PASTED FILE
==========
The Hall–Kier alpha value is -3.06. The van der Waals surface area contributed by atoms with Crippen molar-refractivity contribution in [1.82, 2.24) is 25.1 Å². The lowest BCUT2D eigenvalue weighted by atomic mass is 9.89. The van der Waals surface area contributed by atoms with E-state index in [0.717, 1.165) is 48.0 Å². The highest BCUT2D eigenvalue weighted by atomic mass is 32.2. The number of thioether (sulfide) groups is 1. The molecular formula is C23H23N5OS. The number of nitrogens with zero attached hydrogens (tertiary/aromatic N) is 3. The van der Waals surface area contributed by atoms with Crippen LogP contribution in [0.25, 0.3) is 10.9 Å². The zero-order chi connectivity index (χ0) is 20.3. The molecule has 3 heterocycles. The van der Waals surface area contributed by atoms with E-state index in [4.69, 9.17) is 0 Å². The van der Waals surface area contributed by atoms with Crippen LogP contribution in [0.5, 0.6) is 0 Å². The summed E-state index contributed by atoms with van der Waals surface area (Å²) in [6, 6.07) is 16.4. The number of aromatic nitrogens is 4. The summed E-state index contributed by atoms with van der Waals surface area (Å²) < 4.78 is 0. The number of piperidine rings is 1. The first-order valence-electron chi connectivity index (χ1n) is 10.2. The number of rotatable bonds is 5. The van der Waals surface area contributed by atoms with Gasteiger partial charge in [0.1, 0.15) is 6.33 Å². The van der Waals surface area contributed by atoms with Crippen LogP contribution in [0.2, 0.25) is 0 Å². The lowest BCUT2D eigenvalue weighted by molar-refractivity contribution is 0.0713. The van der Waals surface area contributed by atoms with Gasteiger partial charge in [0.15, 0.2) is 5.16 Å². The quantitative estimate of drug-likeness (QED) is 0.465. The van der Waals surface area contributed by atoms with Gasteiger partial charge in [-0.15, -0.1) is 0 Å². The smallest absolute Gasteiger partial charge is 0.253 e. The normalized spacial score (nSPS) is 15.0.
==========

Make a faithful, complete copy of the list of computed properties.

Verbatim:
The Hall–Kier alpha value is -3.06. The van der Waals surface area contributed by atoms with Crippen molar-refractivity contribution in [1.82, 2.24) is 25.1 Å². The lowest BCUT2D eigenvalue weighted by atomic mass is 9.89. The van der Waals surface area contributed by atoms with E-state index in [0.717, 1.165) is 48.0 Å². The highest BCUT2D eigenvalue weighted by atomic mass is 32.2. The number of thioether (sulfide) groups is 1. The molecular formula is C23H23N5OS. The number of nitrogens with zero attached hydrogens (tertiary/aromatic N) is 3. The van der Waals surface area contributed by atoms with Crippen LogP contribution in [0.25, 0.3) is 10.9 Å². The zero-order chi connectivity index (χ0) is 20.3. The molecule has 3 heterocycles. The van der Waals surface area contributed by atoms with E-state index in [4.69, 9.17) is 0 Å². The van der Waals surface area contributed by atoms with Crippen LogP contribution in [0.5, 0.6) is 0 Å². The summed E-state index contributed by atoms with van der Waals surface area (Å²) in [6, 6.07) is 16.4. The number of aromatic nitrogens is 4. The summed E-state index contributed by atoms with van der Waals surface area (Å²) < 4.78 is 0. The number of piperidine rings is 1. The first-order valence-electron chi connectivity index (χ1n) is 10.2. The number of rotatable bonds is 5. The van der Waals surface area contributed by atoms with Gasteiger partial charge in [0.1, 0.15) is 6.33 Å². The van der Waals surface area contributed by atoms with Crippen LogP contribution in [0.2, 0.25) is 0 Å². The lowest BCUT2D eigenvalue weighted by molar-refractivity contribution is 0.0713. The van der Waals surface area contributed by atoms with Gasteiger partial charge in [0.15, 0.2) is 5.16 Å². The quantitative estimate of drug-likeness (QED) is 0.465. The van der Waals surface area contributed by atoms with Gasteiger partial charge in [-0.15, -0.1) is 0 Å². The smallest absolute Gasteiger partial charge is 0.253 e. The normalized spacial score (nSPS) is 15.0.